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Great Expectations Teaching Unit
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- Compare this description of London with the description of Miss Havisham’s decaying bridal feast. What do you think Dickens might be telling the reader about the quality of Pip’s life in London?
- Discuss the rhythmical quality to Dickens’ writing. How does he include humor even in this “dismal” description?
- Why does young Pip go back and help the convict instead of hiding in his house? Why does he feel guilty afterwards?
- What indications are there that Pip is a kind, compassionate child?
- Given the description of Satis House, why does Pip want to improve himself so he will better fit into that lifestyle?
- List four coincidences in the novel which must be accepted by the reader for the story to be believed.
- Write a brief character sketch of Estella. Do you think the character grows and changes by the end of the story? If so, what motivates this change?
- Pip has many male influences or father figures in his life: Joe, Jaggers, Matthew Pocket, Abel Magwitch. Which of these do you think has the greatest influence over Pip’s development?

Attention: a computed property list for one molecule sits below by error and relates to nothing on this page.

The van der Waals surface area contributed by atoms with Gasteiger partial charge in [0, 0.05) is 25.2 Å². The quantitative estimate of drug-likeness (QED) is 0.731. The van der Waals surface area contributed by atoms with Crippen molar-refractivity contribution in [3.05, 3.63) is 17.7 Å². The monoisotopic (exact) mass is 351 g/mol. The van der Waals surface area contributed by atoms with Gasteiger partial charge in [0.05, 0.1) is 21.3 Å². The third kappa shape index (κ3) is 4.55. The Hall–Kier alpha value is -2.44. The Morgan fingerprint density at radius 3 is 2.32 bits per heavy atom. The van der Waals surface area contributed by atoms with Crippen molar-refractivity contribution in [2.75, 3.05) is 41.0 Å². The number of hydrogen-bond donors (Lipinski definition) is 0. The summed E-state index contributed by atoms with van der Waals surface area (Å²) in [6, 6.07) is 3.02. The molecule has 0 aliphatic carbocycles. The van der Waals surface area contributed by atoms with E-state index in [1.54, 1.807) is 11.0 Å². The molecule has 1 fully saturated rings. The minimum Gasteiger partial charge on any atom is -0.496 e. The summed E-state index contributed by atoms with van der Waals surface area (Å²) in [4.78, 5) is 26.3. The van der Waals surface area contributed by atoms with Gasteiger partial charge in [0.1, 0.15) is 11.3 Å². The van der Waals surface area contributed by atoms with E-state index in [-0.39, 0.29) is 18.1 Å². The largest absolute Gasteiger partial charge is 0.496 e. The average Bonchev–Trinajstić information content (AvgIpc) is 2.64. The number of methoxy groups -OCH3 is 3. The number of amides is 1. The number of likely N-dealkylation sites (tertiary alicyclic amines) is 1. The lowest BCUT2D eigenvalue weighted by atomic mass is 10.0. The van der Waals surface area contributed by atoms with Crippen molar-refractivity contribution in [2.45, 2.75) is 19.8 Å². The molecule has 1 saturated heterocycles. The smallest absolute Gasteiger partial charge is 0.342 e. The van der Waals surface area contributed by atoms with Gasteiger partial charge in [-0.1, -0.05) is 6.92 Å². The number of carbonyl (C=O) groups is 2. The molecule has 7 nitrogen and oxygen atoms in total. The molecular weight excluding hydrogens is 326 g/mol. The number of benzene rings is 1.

- Some critics believe that the women featured in Dickens’ works are either evil, comical, or the epitome of his ideal of romantic love. Into which of these categories do you think the following characters might fall: Estella, Mrs. Joe, Mrs. Pocket, Miss Havisham, Biddy?
About this Document
A teaching unit and individual learning packet from Prestwick House. Includes the following: Comprehensive chapter-by-chapter study guides for students Questions suitable for essay topics or discussion Vocabulary lists Muliple-choice and essay test with answer key Introductory material from Prestwick House to familiarize both students and teachers with the work.